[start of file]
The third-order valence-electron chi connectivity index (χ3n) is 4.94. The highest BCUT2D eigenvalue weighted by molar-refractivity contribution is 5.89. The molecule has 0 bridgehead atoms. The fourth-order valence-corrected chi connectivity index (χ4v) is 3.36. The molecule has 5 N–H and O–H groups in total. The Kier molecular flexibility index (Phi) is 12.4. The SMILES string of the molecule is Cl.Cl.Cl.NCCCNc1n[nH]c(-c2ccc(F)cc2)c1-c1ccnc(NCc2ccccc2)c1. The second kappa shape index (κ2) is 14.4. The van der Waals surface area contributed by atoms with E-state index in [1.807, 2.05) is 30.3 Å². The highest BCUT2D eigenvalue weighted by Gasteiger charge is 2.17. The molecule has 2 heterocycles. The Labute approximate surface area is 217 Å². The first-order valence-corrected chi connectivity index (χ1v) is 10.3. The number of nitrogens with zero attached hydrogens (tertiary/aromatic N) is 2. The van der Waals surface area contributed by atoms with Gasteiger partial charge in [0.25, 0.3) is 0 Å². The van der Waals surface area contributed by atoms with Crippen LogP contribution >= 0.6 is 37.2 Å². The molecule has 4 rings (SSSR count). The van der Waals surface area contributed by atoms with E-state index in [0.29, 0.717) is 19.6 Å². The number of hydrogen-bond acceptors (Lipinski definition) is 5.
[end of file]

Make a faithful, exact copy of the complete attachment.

The third-order valence-electron chi connectivity index (χ3n) is 4.94. The highest BCUT2D eigenvalue weighted by molar-refractivity contribution is 5.89. The molecule has 0 bridgehead atoms. The fourth-order valence-corrected chi connectivity index (χ4v) is 3.36. The molecule has 5 N–H and O–H groups in total. The Kier molecular flexibility index (Phi) is 12.4. The SMILES string of the molecule is Cl.Cl.Cl.NCCCNc1n[nH]c(-c2ccc(F)cc2)c1-c1ccnc(NCc2ccccc2)c1. The second kappa shape index (κ2) is 14.4. The van der Waals surface area contributed by atoms with E-state index in [1.807, 2.05) is 30.3 Å². The highest BCUT2D eigenvalue weighted by Gasteiger charge is 2.17. The molecule has 2 heterocycles. The Labute approximate surface area is 217 Å². The first-order valence-corrected chi connectivity index (χ1v) is 10.3. The number of nitrogens with zero attached hydrogens (tertiary/aromatic N) is 2. The van der Waals surface area contributed by atoms with Gasteiger partial charge in [0.25, 0.3) is 0 Å². The van der Waals surface area contributed by atoms with Crippen LogP contribution >= 0.6 is 37.2 Å². The molecule has 4 rings (SSSR count). The van der Waals surface area contributed by atoms with E-state index in [0.29, 0.717) is 19.6 Å². The number of hydrogen-bond acceptors (Lipinski definition) is 5.